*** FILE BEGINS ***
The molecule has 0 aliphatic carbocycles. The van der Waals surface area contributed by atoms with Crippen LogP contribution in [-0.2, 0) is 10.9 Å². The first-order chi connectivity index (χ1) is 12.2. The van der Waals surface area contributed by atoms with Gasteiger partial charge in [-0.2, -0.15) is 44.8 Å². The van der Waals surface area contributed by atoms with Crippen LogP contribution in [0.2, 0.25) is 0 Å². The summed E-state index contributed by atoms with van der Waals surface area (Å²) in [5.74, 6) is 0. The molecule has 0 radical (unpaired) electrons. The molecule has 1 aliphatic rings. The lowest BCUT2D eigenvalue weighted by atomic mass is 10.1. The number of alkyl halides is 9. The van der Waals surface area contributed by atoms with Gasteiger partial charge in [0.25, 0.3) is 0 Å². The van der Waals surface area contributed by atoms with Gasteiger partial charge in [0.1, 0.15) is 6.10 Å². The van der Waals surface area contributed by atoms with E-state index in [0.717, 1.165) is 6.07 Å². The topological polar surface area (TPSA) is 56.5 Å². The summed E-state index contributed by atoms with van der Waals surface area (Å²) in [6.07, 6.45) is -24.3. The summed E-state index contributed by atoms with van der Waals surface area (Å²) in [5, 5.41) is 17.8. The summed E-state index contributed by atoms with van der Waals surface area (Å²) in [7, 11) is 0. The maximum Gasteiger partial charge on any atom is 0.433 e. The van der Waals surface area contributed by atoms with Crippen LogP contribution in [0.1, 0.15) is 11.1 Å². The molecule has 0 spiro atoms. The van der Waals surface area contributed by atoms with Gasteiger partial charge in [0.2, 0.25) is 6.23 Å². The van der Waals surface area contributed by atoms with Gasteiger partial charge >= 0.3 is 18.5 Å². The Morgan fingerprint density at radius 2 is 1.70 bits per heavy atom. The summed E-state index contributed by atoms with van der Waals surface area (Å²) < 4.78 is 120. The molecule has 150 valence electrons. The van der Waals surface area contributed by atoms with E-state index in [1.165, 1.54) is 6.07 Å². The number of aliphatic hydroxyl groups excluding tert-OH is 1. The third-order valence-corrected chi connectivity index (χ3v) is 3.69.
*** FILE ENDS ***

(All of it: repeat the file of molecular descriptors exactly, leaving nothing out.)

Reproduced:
The molecule has 0 aliphatic carbocycles. The van der Waals surface area contributed by atoms with Crippen LogP contribution in [-0.2, 0) is 10.9 Å². The first-order chi connectivity index (χ1) is 12.2. The van der Waals surface area contributed by atoms with Gasteiger partial charge in [-0.2, -0.15) is 44.8 Å². The van der Waals surface area contributed by atoms with Crippen LogP contribution in [0.2, 0.25) is 0 Å². The summed E-state index contributed by atoms with van der Waals surface area (Å²) in [5.74, 6) is 0. The molecule has 0 radical (unpaired) electrons. The molecule has 1 aliphatic rings. The lowest BCUT2D eigenvalue weighted by atomic mass is 10.1. The number of alkyl halides is 9. The van der Waals surface area contributed by atoms with Gasteiger partial charge in [0.25, 0.3) is 0 Å². The van der Waals surface area contributed by atoms with Gasteiger partial charge in [0.1, 0.15) is 6.10 Å². The van der Waals surface area contributed by atoms with E-state index in [0.717, 1.165) is 6.07 Å². The topological polar surface area (TPSA) is 56.5 Å². The summed E-state index contributed by atoms with van der Waals surface area (Å²) in [6.07, 6.45) is -24.3. The summed E-state index contributed by atoms with van der Waals surface area (Å²) in [5, 5.41) is 17.8. The summed E-state index contributed by atoms with van der Waals surface area (Å²) in [7, 11) is 0. The maximum Gasteiger partial charge on any atom is 0.433 e. The van der Waals surface area contributed by atoms with Crippen LogP contribution in [0.1, 0.15) is 11.1 Å². The molecule has 0 spiro atoms. The van der Waals surface area contributed by atoms with Gasteiger partial charge in [0.2, 0.25) is 6.23 Å². The van der Waals surface area contributed by atoms with Gasteiger partial charge >= 0.3 is 18.5 Å². The Morgan fingerprint density at radius 2 is 1.70 bits per heavy atom. The summed E-state index contributed by atoms with van der Waals surface area (Å²) < 4.78 is 120. The molecule has 150 valence electrons. The van der Waals surface area contributed by atoms with E-state index in [1.165, 1.54) is 6.07 Å². The number of aliphatic hydroxyl groups excluding tert-OH is 1. The third-order valence-corrected chi connectivity index (χ3v) is 3.69.